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STRESS AND THE AUTONOMIC NERVOUS SYSTEM -
THE SYMPATHETIC AND PARASYMPATHETIC
During the stressful situation our body is programmed to react so we can survive. The sympathetic and the parasympathetic nervous system are parts of what is commonly called the autonomic nervous system. (Autonomic = can not be controlled by the mind). The autonomic nervous system is controlled by our Unconscious. (learn more about the Three Minds - What Are Our Three Minds? click here). You can say that these systems work in balance with each other and directly or indirectly affect almost every structure in the body (e.g. heart frequencies, heart capacity, lumbar function, kidneys, blood vessels, stomach and intestines). The system goes into a Fight or Flight response.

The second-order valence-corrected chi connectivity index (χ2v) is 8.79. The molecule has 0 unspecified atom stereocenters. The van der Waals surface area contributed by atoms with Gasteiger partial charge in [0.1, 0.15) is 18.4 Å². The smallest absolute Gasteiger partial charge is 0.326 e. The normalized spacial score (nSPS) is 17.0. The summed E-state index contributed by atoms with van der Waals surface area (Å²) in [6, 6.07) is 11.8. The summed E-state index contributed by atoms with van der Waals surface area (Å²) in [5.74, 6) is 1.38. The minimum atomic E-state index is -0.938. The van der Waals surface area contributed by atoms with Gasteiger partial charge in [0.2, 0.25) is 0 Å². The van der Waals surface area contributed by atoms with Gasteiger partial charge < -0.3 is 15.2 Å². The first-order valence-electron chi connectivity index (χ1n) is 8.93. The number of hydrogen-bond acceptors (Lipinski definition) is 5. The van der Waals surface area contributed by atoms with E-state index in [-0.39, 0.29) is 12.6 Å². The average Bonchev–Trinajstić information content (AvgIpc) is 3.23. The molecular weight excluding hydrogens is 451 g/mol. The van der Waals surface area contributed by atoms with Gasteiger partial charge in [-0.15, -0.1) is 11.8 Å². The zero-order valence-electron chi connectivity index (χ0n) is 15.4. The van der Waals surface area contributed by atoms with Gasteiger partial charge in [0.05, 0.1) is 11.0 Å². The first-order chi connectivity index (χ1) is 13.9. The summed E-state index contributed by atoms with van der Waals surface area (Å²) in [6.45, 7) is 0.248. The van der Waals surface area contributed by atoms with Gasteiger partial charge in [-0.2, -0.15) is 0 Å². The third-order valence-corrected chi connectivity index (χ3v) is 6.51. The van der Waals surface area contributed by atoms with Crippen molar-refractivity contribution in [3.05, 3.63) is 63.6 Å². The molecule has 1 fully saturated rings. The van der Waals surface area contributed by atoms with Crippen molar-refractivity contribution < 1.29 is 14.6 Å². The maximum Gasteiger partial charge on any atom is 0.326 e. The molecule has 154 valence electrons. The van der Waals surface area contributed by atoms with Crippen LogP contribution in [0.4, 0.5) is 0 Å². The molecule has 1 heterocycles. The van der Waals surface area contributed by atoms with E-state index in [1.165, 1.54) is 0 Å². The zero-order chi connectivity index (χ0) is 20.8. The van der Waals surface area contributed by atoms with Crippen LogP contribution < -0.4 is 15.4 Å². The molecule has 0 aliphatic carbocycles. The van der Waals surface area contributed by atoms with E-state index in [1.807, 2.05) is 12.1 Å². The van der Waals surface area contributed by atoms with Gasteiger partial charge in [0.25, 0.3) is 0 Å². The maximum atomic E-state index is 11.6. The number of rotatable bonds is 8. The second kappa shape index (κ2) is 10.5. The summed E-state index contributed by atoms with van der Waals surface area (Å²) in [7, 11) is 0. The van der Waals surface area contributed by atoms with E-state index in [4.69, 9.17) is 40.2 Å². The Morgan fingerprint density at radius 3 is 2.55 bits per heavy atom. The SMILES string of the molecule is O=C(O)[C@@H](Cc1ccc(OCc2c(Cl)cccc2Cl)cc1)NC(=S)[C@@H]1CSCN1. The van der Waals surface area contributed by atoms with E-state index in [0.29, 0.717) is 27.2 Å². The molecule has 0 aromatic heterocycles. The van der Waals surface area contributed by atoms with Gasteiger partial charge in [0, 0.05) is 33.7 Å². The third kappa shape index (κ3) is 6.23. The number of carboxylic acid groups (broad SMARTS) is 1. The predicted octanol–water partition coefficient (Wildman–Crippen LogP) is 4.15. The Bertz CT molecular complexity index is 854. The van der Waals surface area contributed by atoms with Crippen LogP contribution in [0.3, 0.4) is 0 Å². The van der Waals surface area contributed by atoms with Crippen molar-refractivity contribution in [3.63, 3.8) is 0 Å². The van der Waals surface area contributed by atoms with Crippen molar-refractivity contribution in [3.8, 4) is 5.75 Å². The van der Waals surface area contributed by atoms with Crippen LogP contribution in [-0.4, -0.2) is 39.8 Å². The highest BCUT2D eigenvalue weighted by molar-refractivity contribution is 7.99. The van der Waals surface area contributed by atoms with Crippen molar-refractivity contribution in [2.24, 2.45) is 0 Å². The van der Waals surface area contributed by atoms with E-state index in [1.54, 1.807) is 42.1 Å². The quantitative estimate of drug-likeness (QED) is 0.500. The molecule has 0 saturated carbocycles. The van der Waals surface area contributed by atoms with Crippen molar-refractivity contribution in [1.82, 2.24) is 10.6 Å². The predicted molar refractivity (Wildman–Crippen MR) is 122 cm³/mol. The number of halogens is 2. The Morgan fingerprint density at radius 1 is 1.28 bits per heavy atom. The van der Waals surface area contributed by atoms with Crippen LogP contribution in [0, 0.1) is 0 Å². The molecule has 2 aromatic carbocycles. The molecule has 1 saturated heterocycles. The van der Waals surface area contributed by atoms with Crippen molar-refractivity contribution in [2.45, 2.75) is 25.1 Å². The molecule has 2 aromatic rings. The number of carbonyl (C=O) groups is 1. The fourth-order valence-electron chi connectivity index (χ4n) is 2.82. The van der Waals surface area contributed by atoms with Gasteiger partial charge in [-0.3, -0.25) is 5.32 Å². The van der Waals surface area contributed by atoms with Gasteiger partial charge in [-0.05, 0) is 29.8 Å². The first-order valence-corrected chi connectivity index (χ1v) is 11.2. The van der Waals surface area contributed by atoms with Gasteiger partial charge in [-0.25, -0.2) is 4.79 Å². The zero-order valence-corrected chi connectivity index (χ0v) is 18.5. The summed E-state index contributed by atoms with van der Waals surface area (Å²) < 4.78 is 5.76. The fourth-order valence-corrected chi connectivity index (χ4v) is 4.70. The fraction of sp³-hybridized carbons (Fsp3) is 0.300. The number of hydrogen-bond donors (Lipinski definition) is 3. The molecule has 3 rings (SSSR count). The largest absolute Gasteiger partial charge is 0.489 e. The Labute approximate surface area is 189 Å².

The sympathetic nervous system has an active "pushing" function, the parasympathetic has mainly a relaxing function. The sympathetic nervous system is located to the sympathetic chain, which connects to skin, blood vessels and organs in the body cavity. The sympathetic chain is located on both sides of the spine and consists of ganglias.
The autonomic nervous system is most important in two situations: emergency situations that cause stress and require us to "fight" or take "flight", and non-emergency situations that allow us to "rest" and "digest". The autonomic nervous system also acts in "normal" situations to maintain normal internal functions and works with the somatic nervous system. When the body reacts to signals about e.g. danger it is the sympathetic ganglia that makes:
Excess fat clogs arteries and settles in
midsection creating "spare tire" effect
The lungs and the bronchial tubes
widen to give us more oxygen.
· The motility in the intestine reduce - we shall not digest food - we must fight or run away
Blood is sent to the brain and limbs while
skin and internal organs get less.
Muscle tension is increased.
· Heart rate and force is increased.
Below you can find a summary of some of these effects: